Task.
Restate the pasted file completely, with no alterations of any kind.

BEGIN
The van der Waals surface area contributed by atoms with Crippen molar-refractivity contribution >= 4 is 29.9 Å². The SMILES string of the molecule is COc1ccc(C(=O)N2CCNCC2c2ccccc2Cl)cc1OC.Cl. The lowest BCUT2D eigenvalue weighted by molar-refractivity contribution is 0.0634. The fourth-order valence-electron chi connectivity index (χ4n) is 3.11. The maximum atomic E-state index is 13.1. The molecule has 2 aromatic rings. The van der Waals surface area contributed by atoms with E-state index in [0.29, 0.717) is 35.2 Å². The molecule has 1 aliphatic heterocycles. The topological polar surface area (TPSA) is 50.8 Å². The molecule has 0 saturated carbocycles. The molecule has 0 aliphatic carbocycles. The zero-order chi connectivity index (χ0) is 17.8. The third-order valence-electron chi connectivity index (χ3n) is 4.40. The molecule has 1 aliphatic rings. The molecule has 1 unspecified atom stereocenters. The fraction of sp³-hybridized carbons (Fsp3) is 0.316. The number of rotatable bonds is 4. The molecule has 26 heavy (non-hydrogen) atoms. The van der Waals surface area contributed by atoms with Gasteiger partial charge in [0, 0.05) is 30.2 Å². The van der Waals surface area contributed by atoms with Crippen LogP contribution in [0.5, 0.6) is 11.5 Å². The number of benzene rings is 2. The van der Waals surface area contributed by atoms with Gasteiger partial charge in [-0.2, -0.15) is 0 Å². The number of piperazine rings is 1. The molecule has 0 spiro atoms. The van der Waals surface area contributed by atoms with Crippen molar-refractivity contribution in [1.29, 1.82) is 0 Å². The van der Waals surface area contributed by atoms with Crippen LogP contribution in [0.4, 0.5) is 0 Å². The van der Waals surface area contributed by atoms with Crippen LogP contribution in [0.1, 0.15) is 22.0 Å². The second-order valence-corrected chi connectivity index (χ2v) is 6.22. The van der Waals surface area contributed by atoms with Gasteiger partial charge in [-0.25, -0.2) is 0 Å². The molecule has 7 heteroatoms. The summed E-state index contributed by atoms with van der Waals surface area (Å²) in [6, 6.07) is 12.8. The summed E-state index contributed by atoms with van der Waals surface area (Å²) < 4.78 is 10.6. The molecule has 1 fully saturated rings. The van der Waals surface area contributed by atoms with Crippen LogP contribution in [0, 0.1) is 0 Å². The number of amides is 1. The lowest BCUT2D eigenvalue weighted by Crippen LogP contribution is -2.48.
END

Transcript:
The van der Waals surface area contributed by atoms with Crippen molar-refractivity contribution >= 4 is 29.9 Å². The SMILES string of the molecule is COc1ccc(C(=O)N2CCNCC2c2ccccc2Cl)cc1OC.Cl. The lowest BCUT2D eigenvalue weighted by molar-refractivity contribution is 0.0634. The fourth-order valence-electron chi connectivity index (χ4n) is 3.11. The maximum atomic E-state index is 13.1. The molecule has 2 aromatic rings. The van der Waals surface area contributed by atoms with E-state index in [0.29, 0.717) is 35.2 Å². The molecule has 1 aliphatic heterocycles. The topological polar surface area (TPSA) is 50.8 Å². The molecule has 0 saturated carbocycles. The molecule has 0 aliphatic carbocycles. The zero-order chi connectivity index (χ0) is 17.8. The third-order valence-electron chi connectivity index (χ3n) is 4.40. The molecule has 1 aliphatic rings. The molecule has 1 unspecified atom stereocenters. The fraction of sp³-hybridized carbons (Fsp3) is 0.316. The number of rotatable bonds is 4. The molecule has 26 heavy (non-hydrogen) atoms. The van der Waals surface area contributed by atoms with Gasteiger partial charge in [0, 0.05) is 30.2 Å². The van der Waals surface area contributed by atoms with Crippen LogP contribution in [0.5, 0.6) is 11.5 Å². The number of benzene rings is 2. The van der Waals surface area contributed by atoms with Gasteiger partial charge in [-0.2, -0.15) is 0 Å². The number of piperazine rings is 1. The molecule has 0 spiro atoms. The van der Waals surface area contributed by atoms with Crippen molar-refractivity contribution in [1.29, 1.82) is 0 Å². The van der Waals surface area contributed by atoms with Crippen LogP contribution in [0.4, 0.5) is 0 Å². The van der Waals surface area contributed by atoms with Crippen LogP contribution in [0.1, 0.15) is 22.0 Å². The second-order valence-corrected chi connectivity index (χ2v) is 6.22. The van der Waals surface area contributed by atoms with Gasteiger partial charge in [-0.25, -0.2) is 0 Å². The molecule has 7 heteroatoms. The summed E-state index contributed by atoms with van der Waals surface area (Å²) in [6, 6.07) is 12.8. The summed E-state index contributed by atoms with van der Waals surface area (Å²) < 4.78 is 10.6. The molecule has 1 fully saturated rings. The van der Waals surface area contributed by atoms with Crippen LogP contribution in [0, 0.1) is 0 Å². The number of amides is 1. The lowest BCUT2D eigenvalue weighted by Crippen LogP contribution is -2.48.